When it comes to the GOP in the senate, the basket of deplorables overfloweth.
John Cassidy (The New Yorker), speaking for many others, knows that The Passage of the Senate Republican Tax Bill Was a Travesty.
When historians write about the broader atrophy of the American system of governance, the passage of the 2017 tax-reform bill will be an illuminating event to dwell upon. Whatever the Founding Fathers had in mind, it surely can’t have resembled the unedifying spectacle that played out in the Senate this week. When the delayed vote on the Senate version of the G.O.P’s Tax Cuts and Jobs Act finally took place, in the early hours of Saturday morning, the sole Republican to dissent was Senator Bob Corker, of Tennessee.
That means that 51 Republicon senators voted for anything in order to claim that they have achieved a legislative something. In the end they got a something that was worse than nothing.
Four G.O.P. senators who had been mentioned as possible holdouts—Susan Collins, of Maine; Lisa Murkowski, of Alaska; and John McCain and Jeff Flake, of Arizona—all voted for a proposal that is unnecessary, unfair, and still largely unexamined.
It is so unexamined because the senators had no hope of understanding the hand-written scribbles added just hours before the vote. In his post Senate passes GOP tax bill for the Oligarchy, AZBlueMeanie (Blog for Arizona) has the photos of the stuff that was being added in the margins.
This tax bill was drafted by Senate GOP leadership in secret without Democratic input, committee hearings, stakeholder or public testimony or input (both stakeholders and the public are opposed to this terrible bill), and was just introduced last week, with only a markup before the Senate Finance Committee which reported out the bill on a party-line vote, so that it could be rushed to a vote by the end of this week before anyone could discover what is actually in it.
… none of the GOP senators who voted in favor of this bill can honestly say that they actually read the bill or even knew what was in it because illegible handwritten changes were being made in the margins of the draft bill reported out by the Senate Finance Committee. …
In case you hadn’t yet noticed before the tax bill vote, there are no moderates among the Republican senators. Ms. Moderate Susan Collins and Jeff “the book author” Flake sold their votes for little to nothing. Cassidy resumes.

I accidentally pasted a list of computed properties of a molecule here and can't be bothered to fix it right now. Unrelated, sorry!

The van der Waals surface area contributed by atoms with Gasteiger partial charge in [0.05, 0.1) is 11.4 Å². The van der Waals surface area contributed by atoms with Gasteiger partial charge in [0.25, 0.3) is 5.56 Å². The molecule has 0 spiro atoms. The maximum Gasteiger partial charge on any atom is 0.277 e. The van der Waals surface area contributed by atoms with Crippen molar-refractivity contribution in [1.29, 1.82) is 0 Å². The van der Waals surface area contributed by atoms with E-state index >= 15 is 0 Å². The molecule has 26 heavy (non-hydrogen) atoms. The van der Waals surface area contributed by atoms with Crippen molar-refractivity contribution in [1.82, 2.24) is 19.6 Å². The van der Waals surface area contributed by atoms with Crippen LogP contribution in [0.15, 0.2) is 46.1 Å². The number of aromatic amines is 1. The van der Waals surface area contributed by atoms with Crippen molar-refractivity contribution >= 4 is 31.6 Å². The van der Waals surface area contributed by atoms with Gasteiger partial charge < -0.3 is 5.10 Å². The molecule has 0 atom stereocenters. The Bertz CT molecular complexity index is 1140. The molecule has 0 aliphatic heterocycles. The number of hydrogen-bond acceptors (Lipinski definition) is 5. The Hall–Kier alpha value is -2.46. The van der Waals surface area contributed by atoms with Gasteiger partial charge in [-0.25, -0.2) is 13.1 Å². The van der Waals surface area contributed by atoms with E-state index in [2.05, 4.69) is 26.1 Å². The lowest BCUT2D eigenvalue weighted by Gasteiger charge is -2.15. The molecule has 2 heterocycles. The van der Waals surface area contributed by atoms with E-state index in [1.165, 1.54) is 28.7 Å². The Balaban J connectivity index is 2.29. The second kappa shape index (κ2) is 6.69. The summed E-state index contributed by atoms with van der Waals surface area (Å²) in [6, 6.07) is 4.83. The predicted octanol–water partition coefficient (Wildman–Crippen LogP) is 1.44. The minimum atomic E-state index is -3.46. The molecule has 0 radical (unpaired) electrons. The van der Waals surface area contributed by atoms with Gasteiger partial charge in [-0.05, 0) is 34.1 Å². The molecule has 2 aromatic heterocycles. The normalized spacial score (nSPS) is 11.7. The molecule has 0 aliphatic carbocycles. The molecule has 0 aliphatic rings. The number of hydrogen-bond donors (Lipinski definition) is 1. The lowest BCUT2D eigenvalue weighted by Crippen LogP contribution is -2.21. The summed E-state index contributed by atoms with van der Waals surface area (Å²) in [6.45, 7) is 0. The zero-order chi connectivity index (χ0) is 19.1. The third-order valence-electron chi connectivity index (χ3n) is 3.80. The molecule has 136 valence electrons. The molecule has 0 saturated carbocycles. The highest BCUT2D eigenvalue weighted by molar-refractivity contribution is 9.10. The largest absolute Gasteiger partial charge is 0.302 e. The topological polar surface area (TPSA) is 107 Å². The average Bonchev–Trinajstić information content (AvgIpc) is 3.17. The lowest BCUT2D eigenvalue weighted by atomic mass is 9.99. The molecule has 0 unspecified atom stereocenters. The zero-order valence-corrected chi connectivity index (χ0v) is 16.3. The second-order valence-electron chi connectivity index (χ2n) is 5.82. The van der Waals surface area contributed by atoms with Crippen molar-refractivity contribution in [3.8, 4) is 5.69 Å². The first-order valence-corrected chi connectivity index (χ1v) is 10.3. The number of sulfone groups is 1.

Collins, in return for her yes vote, did extract one concession for households that aren’t members of the plutocracy: the final bill allowed homeowners to continue to deduct up to ten thousand dollars in state and local property taxes. But the bill also included the repeal of the individual mandate to purchase health-care insurance, a provision that would undo much of the good Collins did when she voted against the Republican health-care bill. According to the Congressional Budget Office, it would raise the number of uninsured Americans by thirteen million, and raise the premiums on individual plans by ten per cent. Using a tax bill to abolish the individual mandate amounts to a backdoor way of sabotaging Obamacare. Collins, Murkowski, and McCain have yet to explain why they went along with it.
The three so-called deficit hawks—Corker, Flake, and McCain—didn’t get anything to allay their concerns about fiscal stability. After the Senate parliamentarian ruled out Corker’s proposal for a “trigger mechanism” to raise taxes if the budget deficit hit a certain level, the Republican leadership dropped the idea of having a fallback method to restrain the deficit. According to the Joint Committee on Taxation, the official scorekeeper on Capitol Hill, the Senate bill would boost the deficit by a trillion dollars over the next ten years. To raise this money, the U.S. Treasury would have to issue another trillion dollars in debt, which would add to the nation’s already formidable borrowings. By 2027, according to the Committee for a Responsible Federal Budget, the debt-to-G.D.P. ratio, a key measure of fiscal solvency, will be approaching a hundred per cent.
Corker, to his credit, voted no. McCain, who, in 2001, voted against the Bush tax cuts on the grounds that they were fiscally irresponsible, voted yes this time without comment. Flake, in a statement explaining his assent, said that he had supported the idea of cutting corporate taxes for twenty years. He also claimed to have received assurances “from the Senate leadership and the Administration” to “enact fair and permanent protections for daca recipients.” Since Flake is resigning next year and Trump has already called him “toast,” these assurances are worth about as much as a certificate from Trump University.
For that Flake gets my vote for the most gullible SOB in congress.
A lot of what these toads voted for, as Cassidy says, remains “unexamined.” For example, Joan McCarter, writing in the Daily Kos, predicts that The Republican tax bill will end cancer treatment for Medicare patients.
If the Republican tax cuts bill becomes law, it will immediately trigger a $25 billion cut in Medicare. That’s because of mandatory spending cuts that will kick in as a result the tax bill’s $1.5 trillion increase to the deficit. The last time this happened, that Medicare cuts were forced, wasn’t that long ago. It was 2013. And as Sarah Kliff reminds us, what happened then was that cancer patients were turned away from clinics, because the clinics couldn’t afford the expensive chemotherapy drugs they were administering without Medicare offsetting the costs.
AZBlueMeanie characterizes the Republicon’s votes as showing “Blind faith in the trickle down tax fairy, unicorns and rainbows. God save us” then advises that This fight is not yet over. There is still a reconciled conformed bill which both chambers must pass. There is still a chance.